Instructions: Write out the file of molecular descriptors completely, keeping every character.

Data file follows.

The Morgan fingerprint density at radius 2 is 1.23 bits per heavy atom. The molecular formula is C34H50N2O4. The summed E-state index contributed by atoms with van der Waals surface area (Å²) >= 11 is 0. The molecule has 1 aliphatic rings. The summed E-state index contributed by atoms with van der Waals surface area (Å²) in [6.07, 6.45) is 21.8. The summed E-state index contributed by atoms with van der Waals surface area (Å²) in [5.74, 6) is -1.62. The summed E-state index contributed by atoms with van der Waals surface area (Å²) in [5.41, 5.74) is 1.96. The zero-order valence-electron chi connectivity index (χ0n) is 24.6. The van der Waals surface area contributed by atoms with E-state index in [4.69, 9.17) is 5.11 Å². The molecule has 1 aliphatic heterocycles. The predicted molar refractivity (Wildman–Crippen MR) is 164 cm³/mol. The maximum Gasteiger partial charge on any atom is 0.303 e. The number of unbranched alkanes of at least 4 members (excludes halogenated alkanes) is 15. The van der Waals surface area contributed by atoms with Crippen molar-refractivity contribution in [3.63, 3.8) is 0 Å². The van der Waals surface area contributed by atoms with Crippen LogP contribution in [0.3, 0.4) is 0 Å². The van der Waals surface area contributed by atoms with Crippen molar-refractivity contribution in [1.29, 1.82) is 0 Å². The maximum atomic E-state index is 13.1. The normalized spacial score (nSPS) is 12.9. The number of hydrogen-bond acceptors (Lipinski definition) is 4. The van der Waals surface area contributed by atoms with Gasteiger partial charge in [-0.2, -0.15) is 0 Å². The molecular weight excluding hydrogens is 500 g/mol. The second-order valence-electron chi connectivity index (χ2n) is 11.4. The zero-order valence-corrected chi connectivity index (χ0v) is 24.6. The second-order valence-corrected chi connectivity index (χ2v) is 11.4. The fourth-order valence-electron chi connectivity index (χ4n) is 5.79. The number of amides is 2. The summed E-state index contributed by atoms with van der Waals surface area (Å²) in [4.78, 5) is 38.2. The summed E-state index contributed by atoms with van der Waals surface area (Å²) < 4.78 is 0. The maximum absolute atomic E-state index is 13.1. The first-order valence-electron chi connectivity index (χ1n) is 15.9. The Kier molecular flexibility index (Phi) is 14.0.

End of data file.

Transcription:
The Morgan fingerprint density at radius 2 is 1.23 bits per heavy atom. The molecular formula is C34H50N2O4. The summed E-state index contributed by atoms with van der Waals surface area (Å²) >= 11 is 0. The molecule has 1 aliphatic rings. The summed E-state index contributed by atoms with van der Waals surface area (Å²) in [6.07, 6.45) is 21.8. The summed E-state index contributed by atoms with van der Waals surface area (Å²) in [5.74, 6) is -1.62. The summed E-state index contributed by atoms with van der Waals surface area (Å²) in [5.41, 5.74) is 1.96. The zero-order valence-electron chi connectivity index (χ0n) is 24.6. The van der Waals surface area contributed by atoms with E-state index in [4.69, 9.17) is 5.11 Å². The molecule has 1 aliphatic heterocycles. The predicted molar refractivity (Wildman–Crippen MR) is 164 cm³/mol. The maximum Gasteiger partial charge on any atom is 0.303 e. The number of unbranched alkanes of at least 4 members (excludes halogenated alkanes) is 15. The van der Waals surface area contributed by atoms with Crippen molar-refractivity contribution in [3.63, 3.8) is 0 Å². The van der Waals surface area contributed by atoms with Crippen LogP contribution in [0.3, 0.4) is 0 Å². The van der Waals surface area contributed by atoms with Crippen molar-refractivity contribution in [1.29, 1.82) is 0 Å². The maximum atomic E-state index is 13.1. The normalized spacial score (nSPS) is 12.9. The number of hydrogen-bond acceptors (Lipinski definition) is 4. The van der Waals surface area contributed by atoms with Gasteiger partial charge in [-0.2, -0.15) is 0 Å². The molecular weight excluding hydrogens is 500 g/mol. The second-order valence-electron chi connectivity index (χ2n) is 11.4. The zero-order valence-corrected chi connectivity index (χ0v) is 24.6. The second-order valence-corrected chi connectivity index (χ2v) is 11.4. The fourth-order valence-electron chi connectivity index (χ4n) is 5.79. The number of amides is 2. The summed E-state index contributed by atoms with van der Waals surface area (Å²) in [4.78, 5) is 38.2. The summed E-state index contributed by atoms with van der Waals surface area (Å²) < 4.78 is 0. The maximum absolute atomic E-state index is 13.1. The first-order valence-electron chi connectivity index (χ1n) is 15.9. The Kier molecular flexibility index (Phi) is 14.0.